Gardening in containers has made the pleasures of a garden widely available to those who do not have land to tend. Planters can be placed on balconies, decks, patios, porches and steps, bringing living plants into an amazing variety of areas. While plants can be grown in just about any kind of container, clay and plastic planters are popular choices. Both types of planter are readily available, fairly inexpensive and easy to use.
All growing containers need good drainage, because root rot is a danger for plants with roots left in very wet conditions. Most planters have adequate drainage holes in the bottom. Occasionally, however, the gardener must enlarge the holes or drill new ones. This is easier with plastic planters.
Water and Evaporation
Soil dries out faster in a planter than it does on the ground, so plants in containers require more frequent watering. Clay planters usually dry out faster than thick plastic planters, but sometimes not as fast as thin, lightweight plastic pots. A glazed clay planter will dry out more slowly then an unglazed one. When filling a clay or terracotta planter for the first time, soak the pot thoroughly before filling it with soil, so that it does not draw moisture away from the newly transplanted plants.
Plants do not grow well in airless conditions; this is why gardeners prepare the soil, making it loose and light, before they plant in it. Clay planters allow better air movement than plastic planters. Both kinds of planters can be placed on small 'feet' to encourage air movement around the bottom of the pot.
Clay planters are undeniably heavier than plastic planters. This is a disadvantage if the planter is large and must be moved. It is an advantage in windy conditions or during storms, since the heavier planter is less likely to be blown over.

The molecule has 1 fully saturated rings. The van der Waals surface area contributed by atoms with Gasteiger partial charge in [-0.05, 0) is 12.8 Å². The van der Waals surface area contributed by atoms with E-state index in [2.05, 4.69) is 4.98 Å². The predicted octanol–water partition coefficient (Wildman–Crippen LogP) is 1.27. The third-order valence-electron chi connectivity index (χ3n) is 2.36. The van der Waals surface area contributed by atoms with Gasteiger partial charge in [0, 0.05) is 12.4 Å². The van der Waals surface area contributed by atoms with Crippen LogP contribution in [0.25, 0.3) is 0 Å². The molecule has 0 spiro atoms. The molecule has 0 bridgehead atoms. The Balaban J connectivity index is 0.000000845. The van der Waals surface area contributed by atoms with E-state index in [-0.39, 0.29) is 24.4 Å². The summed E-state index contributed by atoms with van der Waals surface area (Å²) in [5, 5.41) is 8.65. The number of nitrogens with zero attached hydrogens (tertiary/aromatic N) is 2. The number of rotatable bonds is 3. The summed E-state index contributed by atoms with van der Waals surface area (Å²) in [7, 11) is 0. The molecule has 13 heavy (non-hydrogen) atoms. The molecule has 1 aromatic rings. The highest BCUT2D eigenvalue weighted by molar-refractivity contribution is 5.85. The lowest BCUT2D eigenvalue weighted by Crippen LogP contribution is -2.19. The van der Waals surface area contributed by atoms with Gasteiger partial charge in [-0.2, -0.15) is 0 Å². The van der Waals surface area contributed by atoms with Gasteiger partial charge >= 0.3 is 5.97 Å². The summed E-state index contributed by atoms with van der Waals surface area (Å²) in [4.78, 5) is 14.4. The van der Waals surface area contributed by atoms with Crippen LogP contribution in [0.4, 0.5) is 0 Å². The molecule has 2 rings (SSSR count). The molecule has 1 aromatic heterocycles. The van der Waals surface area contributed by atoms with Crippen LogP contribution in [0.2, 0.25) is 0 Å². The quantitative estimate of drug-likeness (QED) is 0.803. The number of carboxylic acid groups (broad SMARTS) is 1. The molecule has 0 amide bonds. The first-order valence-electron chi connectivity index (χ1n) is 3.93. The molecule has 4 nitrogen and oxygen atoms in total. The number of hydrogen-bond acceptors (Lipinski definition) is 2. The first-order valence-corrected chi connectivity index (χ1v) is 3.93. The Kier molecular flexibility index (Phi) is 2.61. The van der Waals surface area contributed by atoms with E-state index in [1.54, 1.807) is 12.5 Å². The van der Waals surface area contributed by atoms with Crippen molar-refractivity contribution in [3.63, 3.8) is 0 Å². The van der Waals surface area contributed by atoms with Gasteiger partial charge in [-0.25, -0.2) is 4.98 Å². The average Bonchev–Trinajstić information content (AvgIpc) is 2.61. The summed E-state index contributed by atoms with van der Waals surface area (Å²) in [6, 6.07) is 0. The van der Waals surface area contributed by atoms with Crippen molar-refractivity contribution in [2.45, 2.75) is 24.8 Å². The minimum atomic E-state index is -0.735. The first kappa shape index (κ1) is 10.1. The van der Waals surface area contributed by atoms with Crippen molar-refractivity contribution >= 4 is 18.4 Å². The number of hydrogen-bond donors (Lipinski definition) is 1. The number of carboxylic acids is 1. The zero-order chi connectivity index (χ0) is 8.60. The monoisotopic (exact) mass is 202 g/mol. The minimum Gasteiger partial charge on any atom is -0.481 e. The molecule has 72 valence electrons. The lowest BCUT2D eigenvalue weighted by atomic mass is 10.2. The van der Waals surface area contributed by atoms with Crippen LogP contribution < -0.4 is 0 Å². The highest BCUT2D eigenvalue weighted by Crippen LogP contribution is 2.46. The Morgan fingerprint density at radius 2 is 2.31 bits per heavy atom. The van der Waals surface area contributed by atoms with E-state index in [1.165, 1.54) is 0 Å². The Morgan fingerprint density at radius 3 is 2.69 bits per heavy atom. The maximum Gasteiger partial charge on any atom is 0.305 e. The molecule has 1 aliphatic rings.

Heavier planters are also less likely to be knocked over by garden pests. If the planter will be placed on a balcony, deck, or other structure, it must not be too heavy for the structure to support. Keep in mind that a pot filled with wet soil is much heavier than a pot with dry soil.
Clay planters are likely to crack and break during heavy frosts and freezes, so they are generally stored in a shed during the winter, unless the climate is very warm. A new kind of terracotta planter is being marketed as 'frost resistant', which may reduce the problem. Heavy plastic planters are seldom damaged by winter weather, but lightweight ones may shatter.
Personal preference is the only basis for judging the beauty of clay and plastic planters. Some people find the patina that develops on clay planters over time appealing, while others find it distasteful. Some people find brightly colored plastic planters charming, while others find them garish. Choose what you find most attractive for your own garden.